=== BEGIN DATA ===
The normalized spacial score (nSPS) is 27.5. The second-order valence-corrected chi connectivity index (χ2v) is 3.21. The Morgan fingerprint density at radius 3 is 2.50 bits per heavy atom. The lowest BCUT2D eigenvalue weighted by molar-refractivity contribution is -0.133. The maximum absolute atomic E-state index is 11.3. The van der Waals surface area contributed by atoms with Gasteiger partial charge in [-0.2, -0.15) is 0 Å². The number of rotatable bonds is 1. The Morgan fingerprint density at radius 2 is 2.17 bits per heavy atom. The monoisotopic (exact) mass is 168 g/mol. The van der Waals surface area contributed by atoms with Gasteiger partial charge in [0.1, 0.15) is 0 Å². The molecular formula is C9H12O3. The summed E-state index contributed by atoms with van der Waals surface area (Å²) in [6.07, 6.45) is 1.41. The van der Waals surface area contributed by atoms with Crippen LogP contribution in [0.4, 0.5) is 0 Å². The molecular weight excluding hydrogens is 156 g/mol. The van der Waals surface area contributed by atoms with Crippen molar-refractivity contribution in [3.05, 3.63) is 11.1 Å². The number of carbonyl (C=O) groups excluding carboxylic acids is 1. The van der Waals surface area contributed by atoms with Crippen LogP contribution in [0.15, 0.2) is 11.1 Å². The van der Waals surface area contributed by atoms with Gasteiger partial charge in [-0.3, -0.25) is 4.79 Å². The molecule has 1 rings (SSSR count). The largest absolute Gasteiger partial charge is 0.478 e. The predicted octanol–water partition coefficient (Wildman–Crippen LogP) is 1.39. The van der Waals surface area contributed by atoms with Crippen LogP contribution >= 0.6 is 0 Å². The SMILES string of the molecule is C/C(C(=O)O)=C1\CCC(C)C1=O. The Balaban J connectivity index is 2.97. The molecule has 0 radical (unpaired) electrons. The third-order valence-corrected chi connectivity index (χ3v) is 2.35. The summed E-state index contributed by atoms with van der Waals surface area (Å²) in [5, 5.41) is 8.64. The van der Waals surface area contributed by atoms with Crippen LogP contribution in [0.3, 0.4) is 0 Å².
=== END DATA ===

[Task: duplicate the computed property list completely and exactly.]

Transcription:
The normalized spacial score (nSPS) is 27.5. The second-order valence-corrected chi connectivity index (χ2v) is 3.21. The Morgan fingerprint density at radius 3 is 2.50 bits per heavy atom. The lowest BCUT2D eigenvalue weighted by molar-refractivity contribution is -0.133. The maximum absolute atomic E-state index is 11.3. The van der Waals surface area contributed by atoms with Gasteiger partial charge in [-0.2, -0.15) is 0 Å². The number of rotatable bonds is 1. The Morgan fingerprint density at radius 2 is 2.17 bits per heavy atom. The monoisotopic (exact) mass is 168 g/mol. The van der Waals surface area contributed by atoms with Gasteiger partial charge in [0.1, 0.15) is 0 Å². The molecular formula is C9H12O3. The summed E-state index contributed by atoms with van der Waals surface area (Å²) in [6.07, 6.45) is 1.41. The van der Waals surface area contributed by atoms with Crippen LogP contribution in [0.4, 0.5) is 0 Å². The molecular weight excluding hydrogens is 156 g/mol. The van der Waals surface area contributed by atoms with Crippen molar-refractivity contribution in [3.05, 3.63) is 11.1 Å². The number of carbonyl (C=O) groups excluding carboxylic acids is 1. The van der Waals surface area contributed by atoms with Crippen LogP contribution in [0.15, 0.2) is 11.1 Å². The van der Waals surface area contributed by atoms with Gasteiger partial charge in [-0.3, -0.25) is 4.79 Å². The molecule has 1 rings (SSSR count). The largest absolute Gasteiger partial charge is 0.478 e. The predicted octanol–water partition coefficient (Wildman–Crippen LogP) is 1.39. The van der Waals surface area contributed by atoms with Crippen LogP contribution >= 0.6 is 0 Å². The SMILES string of the molecule is C/C(C(=O)O)=C1\CCC(C)C1=O. The Balaban J connectivity index is 2.97. The molecule has 0 radical (unpaired) electrons. The third-order valence-corrected chi connectivity index (χ3v) is 2.35. The summed E-state index contributed by atoms with van der Waals surface area (Å²) in [5, 5.41) is 8.64. The van der Waals surface area contributed by atoms with Crippen LogP contribution in [0.3, 0.4) is 0 Å².